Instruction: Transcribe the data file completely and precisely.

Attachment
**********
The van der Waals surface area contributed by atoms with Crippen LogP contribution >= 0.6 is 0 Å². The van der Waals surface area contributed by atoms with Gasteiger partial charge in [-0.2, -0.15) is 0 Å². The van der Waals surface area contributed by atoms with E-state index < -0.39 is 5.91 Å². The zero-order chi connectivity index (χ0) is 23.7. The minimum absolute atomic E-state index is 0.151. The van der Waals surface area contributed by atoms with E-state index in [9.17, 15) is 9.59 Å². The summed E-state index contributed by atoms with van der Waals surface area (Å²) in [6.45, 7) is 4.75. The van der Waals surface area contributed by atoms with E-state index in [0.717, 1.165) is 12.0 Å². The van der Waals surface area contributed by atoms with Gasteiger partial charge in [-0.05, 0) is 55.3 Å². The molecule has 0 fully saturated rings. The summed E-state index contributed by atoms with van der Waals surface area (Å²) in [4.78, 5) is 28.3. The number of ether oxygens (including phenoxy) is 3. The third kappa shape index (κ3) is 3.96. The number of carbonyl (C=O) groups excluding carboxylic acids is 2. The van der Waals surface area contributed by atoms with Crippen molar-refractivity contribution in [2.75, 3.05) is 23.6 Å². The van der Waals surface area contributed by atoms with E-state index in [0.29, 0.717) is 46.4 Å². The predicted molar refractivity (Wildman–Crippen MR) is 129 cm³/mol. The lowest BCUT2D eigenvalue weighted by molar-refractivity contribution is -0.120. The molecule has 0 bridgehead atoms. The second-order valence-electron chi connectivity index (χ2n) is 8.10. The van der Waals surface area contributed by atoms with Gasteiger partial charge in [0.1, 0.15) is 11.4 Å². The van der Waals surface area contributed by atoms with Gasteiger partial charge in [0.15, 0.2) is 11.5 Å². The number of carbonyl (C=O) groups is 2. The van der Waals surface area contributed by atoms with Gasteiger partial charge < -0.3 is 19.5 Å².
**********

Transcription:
The van der Waals surface area contributed by atoms with Crippen LogP contribution >= 0.6 is 0 Å². The van der Waals surface area contributed by atoms with Gasteiger partial charge in [-0.2, -0.15) is 0 Å². The van der Waals surface area contributed by atoms with E-state index < -0.39 is 5.91 Å². The zero-order chi connectivity index (χ0) is 23.7. The minimum absolute atomic E-state index is 0.151. The van der Waals surface area contributed by atoms with E-state index in [9.17, 15) is 9.59 Å². The summed E-state index contributed by atoms with van der Waals surface area (Å²) in [6.45, 7) is 4.75. The van der Waals surface area contributed by atoms with E-state index in [0.717, 1.165) is 12.0 Å². The van der Waals surface area contributed by atoms with Gasteiger partial charge in [-0.05, 0) is 55.3 Å². The molecule has 0 fully saturated rings. The summed E-state index contributed by atoms with van der Waals surface area (Å²) in [4.78, 5) is 28.3. The number of ether oxygens (including phenoxy) is 3. The third kappa shape index (κ3) is 3.96. The number of carbonyl (C=O) groups excluding carboxylic acids is 2. The van der Waals surface area contributed by atoms with Crippen molar-refractivity contribution in [2.75, 3.05) is 23.6 Å². The van der Waals surface area contributed by atoms with E-state index in [0.29, 0.717) is 46.4 Å². The predicted molar refractivity (Wildman–Crippen MR) is 129 cm³/mol. The lowest BCUT2D eigenvalue weighted by molar-refractivity contribution is -0.120. The molecule has 0 bridgehead atoms. The second-order valence-electron chi connectivity index (χ2n) is 8.10. The van der Waals surface area contributed by atoms with Gasteiger partial charge in [0.1, 0.15) is 11.4 Å². The van der Waals surface area contributed by atoms with Gasteiger partial charge in [0.15, 0.2) is 11.5 Å². The number of carbonyl (C=O) groups is 2. The van der Waals surface area contributed by atoms with Gasteiger partial charge < -0.3 is 19.5 Å².